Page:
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Bolfrás von Ahnenburg
|Artur Freiherr von Bolfras was born on 16 April 1838 at Sachsenhausen near Frankfurt am Main (today part of Frankfurt). In January 1883, Obst Artur Bolfras von Ahnenburg was named chief of staff for the XIV. Corps, with FZM Franz Graf von Thun und Hohenstein as his commander. Bolfras remained in this position until April 1887. His successor was Oberleutnant Athanasius von Guggenberg zu Riedhofen. FZM Bolfras was a very important military adjutant for his majesty Kaiser Franz Josef. During the war, all communiques from the war ministry of General Krobatin or from the Army High Command headquarters of Archduke Friedrich at Teschen passed through the hands of General Bolfras. The following timeline summarizes Bolfras' military career:
1881 Promoted to Oberst
1883 Promoted to Chief of Staff for the XIV. Corps until 1887
1887 Promoted to Generalmajor
1887 Commands 3. infantry brigade until 1888
1888 Commands 48. infantry bridage until 1889
1889 Chairman of the military chancery until 1917
1889 General Adjutant to Kaiser Franz Josef until 1917
1891 Promoted to Feldmarschalleutnant
1898 Promoted to Feldzeugmeister
1908 Promoted to General der Infanterie
1916 Promoted to Generaloberst
As mentioned, Bolfras was chief of Kaiser Franz Josef's Military Chancery. This was an extremely responsible position, for it was the task of General von Bolfras to submit names to the Kaiser for the highest and most important military appointments. He had a keen perception of men and a quick judge of character. This made him suitable for his job, especially as he was quite intelligent and had impeccable manners. His uniquely bright mind was much appreciated by the Kaiser, who retained him in his service in spite of his advanced age, and most especially in the face of Archduke Franz Ferdinand's open hostility toward Bolfras.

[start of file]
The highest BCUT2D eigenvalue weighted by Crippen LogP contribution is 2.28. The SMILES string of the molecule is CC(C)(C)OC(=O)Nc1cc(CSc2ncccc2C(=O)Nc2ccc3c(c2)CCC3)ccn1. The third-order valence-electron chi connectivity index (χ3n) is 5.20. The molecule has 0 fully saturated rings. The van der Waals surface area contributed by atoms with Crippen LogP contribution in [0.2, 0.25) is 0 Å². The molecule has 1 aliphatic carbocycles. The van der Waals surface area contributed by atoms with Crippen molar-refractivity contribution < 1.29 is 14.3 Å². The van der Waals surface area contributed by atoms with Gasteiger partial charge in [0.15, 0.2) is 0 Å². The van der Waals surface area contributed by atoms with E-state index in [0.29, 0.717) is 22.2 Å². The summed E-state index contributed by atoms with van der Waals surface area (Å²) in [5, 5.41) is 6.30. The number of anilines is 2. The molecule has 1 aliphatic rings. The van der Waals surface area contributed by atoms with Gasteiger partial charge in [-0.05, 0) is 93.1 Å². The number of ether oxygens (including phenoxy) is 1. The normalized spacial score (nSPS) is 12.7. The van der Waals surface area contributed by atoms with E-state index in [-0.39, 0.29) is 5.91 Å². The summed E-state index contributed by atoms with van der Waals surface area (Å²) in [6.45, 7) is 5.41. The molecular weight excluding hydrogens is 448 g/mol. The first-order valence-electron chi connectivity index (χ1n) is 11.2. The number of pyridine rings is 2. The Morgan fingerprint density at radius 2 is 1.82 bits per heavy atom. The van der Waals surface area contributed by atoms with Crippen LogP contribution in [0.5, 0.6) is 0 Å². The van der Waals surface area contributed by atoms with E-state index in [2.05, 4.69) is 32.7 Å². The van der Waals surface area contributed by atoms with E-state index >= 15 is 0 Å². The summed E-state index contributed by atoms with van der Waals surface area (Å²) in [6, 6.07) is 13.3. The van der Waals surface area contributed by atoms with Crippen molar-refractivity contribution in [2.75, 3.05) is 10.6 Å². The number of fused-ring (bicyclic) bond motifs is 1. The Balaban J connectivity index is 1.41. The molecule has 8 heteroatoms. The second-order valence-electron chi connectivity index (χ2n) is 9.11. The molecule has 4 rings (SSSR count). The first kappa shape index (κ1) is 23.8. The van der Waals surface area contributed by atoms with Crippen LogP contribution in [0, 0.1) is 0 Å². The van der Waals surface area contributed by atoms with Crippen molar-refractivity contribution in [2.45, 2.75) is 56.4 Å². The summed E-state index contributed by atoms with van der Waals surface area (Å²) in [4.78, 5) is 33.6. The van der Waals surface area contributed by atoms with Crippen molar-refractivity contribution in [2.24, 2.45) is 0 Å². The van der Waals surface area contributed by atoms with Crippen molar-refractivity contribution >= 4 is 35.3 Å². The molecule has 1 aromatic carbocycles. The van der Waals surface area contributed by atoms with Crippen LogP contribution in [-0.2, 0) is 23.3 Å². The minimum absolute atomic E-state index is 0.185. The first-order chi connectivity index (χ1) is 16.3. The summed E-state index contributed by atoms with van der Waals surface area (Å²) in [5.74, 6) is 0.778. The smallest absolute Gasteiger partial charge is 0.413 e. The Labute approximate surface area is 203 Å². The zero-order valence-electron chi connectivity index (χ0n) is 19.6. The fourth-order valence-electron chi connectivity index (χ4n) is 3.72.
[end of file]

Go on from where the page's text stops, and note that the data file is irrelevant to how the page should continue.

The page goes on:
Frankly, the heir to the throne found Bolfras' choices for military appointments to be appalling, and he worked against his advice every step of the way. For example, Bolfras was a nemesis of General Franz Conrad and never ceased to work the Kaiser's opinion against the chief of the general staff. When Franz Josef finally tired of Conrad's bullish insistence of war against Italy in 1911, the chief of the general staff was dismissed and replaced at Bolfras' suggestion by General Blasius Schemua. But the Balkan Wars and the deep implications for the Empire weighed upon the Kaiser, as did Archduke Franz Ferdinand's exhortations, and Conrad was restored--against Bolfras' insistance--in late 1912.
Artur Freiherr von Bolfras died on 19 December 1922 at Baden near Vienna.